What to do with Prince Fielder?

I have been a fairly regular advocate of targeting injured players in keeper and dynasty leagues. To a team competing, they are no better than a prospect, but to a team building for the future, they are far more likely to pan out.

A few weeks ago, Prince Fielder was cut in the original ottoneu league and re-signed for $24. He is a free agent in the FanGraphs ottoneu Experts League. And I am in the midst of trade talks around him in a non-ottoneu dynasty league. And I am really not sure what to make of the Ranger 1B.

2013 was, by all accounts, a “down” year for Fielder. I put down in quotes because while it was undeniably not what we expect from Prince (his 125 wRC+ was his lowest since 2008), it was still pretty good. By wRC+, Fielder was 11th among 1B in 2013. For fantasy purposes, he was even better, as four of the 1B eligible players ahead of him (Brandon Moss, Allen Craig, Mike Napoli and Edwin Encarnacion) were likely used at other positions – only six guys you would have used at 1B ranked higher.

Yeah, this is a drop from a 153 wRC+ (ranked 1st among 1B) in 2012, but it isn’t bad at all.

This year, besides being a lost year, was ugly. He managed to stay on the field for 42 games, posting an 85 wRC+. He was actually walking more and striking out less than last year, but his LD and FB rates were way down, and Fielder isn’t the kind of guy you want beating the ball into the ground repeatedly.

But even if we are willing to write off 2014 due to injury, there are reasons to be concerned. Fielder will turn 31 early in the 2015 season, and while that isn’t ancient, it is not young either. It is not unreasonable to think that his 2013 performance was the start of a legitimate decline phase.

Let’s check out a couple other “bad body” first basemen from the past. The man from whom Fielder gets his genetics, Cecil Fielder, was never the hitter his son is, but his wRC+ from age 27-34 looked like this: 132, 116, 119, 111, 108, 106, 105, 89.

Mo Vaughn does not share any genes with the Fielders (at least that I know of), but here was his career starting at age 27: 139, 145, 150, 151, 115, 114, 115, 74.

Both of these guys were at their peaks around 27-29 years old and crumbled pretty fast. The elder Fielder had a slower decline but was not much better than a league average hitter pretty quickly after 30. Vaughn went from MVP thief (he was no where near the best candidate in 1995, and the Indians fan in me will never forgive him) to good-but-certainly-not-great almost overnight. Neither’s career lasted past age 35.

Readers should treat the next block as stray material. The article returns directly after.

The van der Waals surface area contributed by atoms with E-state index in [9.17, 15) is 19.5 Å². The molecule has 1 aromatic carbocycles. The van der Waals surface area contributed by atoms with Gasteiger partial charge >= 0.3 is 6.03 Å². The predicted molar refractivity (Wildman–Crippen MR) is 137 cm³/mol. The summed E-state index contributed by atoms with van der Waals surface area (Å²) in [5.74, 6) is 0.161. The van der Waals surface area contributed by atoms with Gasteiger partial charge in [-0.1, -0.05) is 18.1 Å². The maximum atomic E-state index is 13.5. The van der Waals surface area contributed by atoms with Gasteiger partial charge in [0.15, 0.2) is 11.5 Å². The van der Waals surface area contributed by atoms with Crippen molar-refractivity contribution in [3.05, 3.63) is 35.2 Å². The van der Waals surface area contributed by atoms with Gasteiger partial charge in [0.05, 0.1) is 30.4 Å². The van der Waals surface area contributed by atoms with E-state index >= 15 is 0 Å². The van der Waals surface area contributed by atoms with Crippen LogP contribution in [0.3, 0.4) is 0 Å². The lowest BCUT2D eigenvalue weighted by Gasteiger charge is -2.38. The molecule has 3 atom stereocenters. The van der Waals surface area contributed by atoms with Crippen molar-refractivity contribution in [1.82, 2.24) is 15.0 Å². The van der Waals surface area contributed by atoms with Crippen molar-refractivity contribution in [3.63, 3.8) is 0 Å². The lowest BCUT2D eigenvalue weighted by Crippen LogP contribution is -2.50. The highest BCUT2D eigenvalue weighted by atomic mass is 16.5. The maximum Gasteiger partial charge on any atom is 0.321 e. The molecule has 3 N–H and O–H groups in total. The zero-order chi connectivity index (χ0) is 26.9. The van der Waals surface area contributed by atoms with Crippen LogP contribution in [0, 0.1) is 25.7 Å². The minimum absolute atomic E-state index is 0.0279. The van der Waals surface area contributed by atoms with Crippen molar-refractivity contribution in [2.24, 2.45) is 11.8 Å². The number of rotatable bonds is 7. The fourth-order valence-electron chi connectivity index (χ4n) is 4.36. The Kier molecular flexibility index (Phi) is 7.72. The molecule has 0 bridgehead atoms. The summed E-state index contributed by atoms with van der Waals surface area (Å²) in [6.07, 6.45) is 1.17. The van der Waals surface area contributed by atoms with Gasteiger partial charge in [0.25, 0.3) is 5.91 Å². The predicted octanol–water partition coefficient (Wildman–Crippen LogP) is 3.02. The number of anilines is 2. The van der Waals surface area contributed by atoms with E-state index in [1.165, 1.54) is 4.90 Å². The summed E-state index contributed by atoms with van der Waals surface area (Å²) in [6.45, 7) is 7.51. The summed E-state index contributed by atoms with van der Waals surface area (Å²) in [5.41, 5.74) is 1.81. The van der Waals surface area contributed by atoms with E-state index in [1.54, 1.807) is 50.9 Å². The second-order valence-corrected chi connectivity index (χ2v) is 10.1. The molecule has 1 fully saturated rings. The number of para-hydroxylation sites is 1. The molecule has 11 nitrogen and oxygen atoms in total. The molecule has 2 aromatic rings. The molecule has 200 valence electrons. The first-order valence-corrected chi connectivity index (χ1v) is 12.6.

Of course, I cherry-picked those examples somewhat (although to be fair, they were the first two comps that came to my head). So let’s take another approach – according to the similarity scores at Baseball-Reference.com, Fielder’s most similar hitters through his age 29 season were Eddie Murray and Mark Teixeira.

Teixeira put up three straight years of 140+ wRC+ from ages 27-29, then went 128, 124, 116. He is at 120 this year. Murray went 153, 150, 145 from 27-29, then dropped, but had a very up and down end to his career – 136, 119, 134, 111, 156, 101, 114, 109, 81, 128, 85, 56.

Teixeira is still playing (and playing relatively well, when healthy) at age 34; Murray played through his age 41 season and was effective through 39.

None of this, however, accounts for Fielder’s injury. Having vertebrae fused is no small matter, and while Peyton Manning seems to have recovered well, Fielder is facing a relatively unique situation. The problem is, that could be good or bad.

Fielder’s body has always concerned scouts, and while he has always been durable, a 31 year old 1B with his body type could, now having missed practically a full season and dealing with a unique neck injury could be a recipe for disaster.

On the other hand, the recovery from this particular surgery shouldn’t be too problematic and the injury was causing pain and weakness in his shoulder – the type of thing that could easily impact line drive rates, power numbers, and more.

All of which is to say, if you target Fielder, you may be getting a rejuvenated, mashing 1B capable of hitting 50 HR in his new bandbox of a home stadium…or you might be getting damaged goods on his last legs.

My advice is to acquire him, cautiously. If you can pick him up as a waiver acquisition at a discounted price, go for it. The cost is only a roster spot (maybe not even that – he is on the 60-day DL so he won’t impact your roster in ottoneu leagues) and dropping your least valuable player.

But if he is rostered, be careful how much you give up in a trade. Fielder owners will likely point to his top-30 hitter rankings before the season, his monster numbers in the past, and want “fair” compensation for that. But even if Fielder does bounce back in 2015, you are still picking up his decline years. And considering the Vaughn and Cecil Fielder stories, that decline could be quick.

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Chad Young is a product manager at Amazon by day and a baseball writer (RotoGraphs, Let's Go Tribe), sports fan and digital enthusiast at all times. Follow him on Twitter @chadyoung.

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mario mendoza
mario mendoza

Thank you! I was just checking into FG to consider this very question.

Would you rather carry the as-yet-God-awful Singleton or the spinally-impaired Fielder in an AL-only (OPS) keeper?

mario mendoza
mario mendoza

And by “OPS” I pretty much mean OPS-only — no RBIs, runs, or other team-dependent stats. Errors are counted, too, and Singleton is really struggling in that department.

mario mendoza
mario mendoza


What are the odds: I go to bed with a question and the first two RG articles of the day address it. Sweet!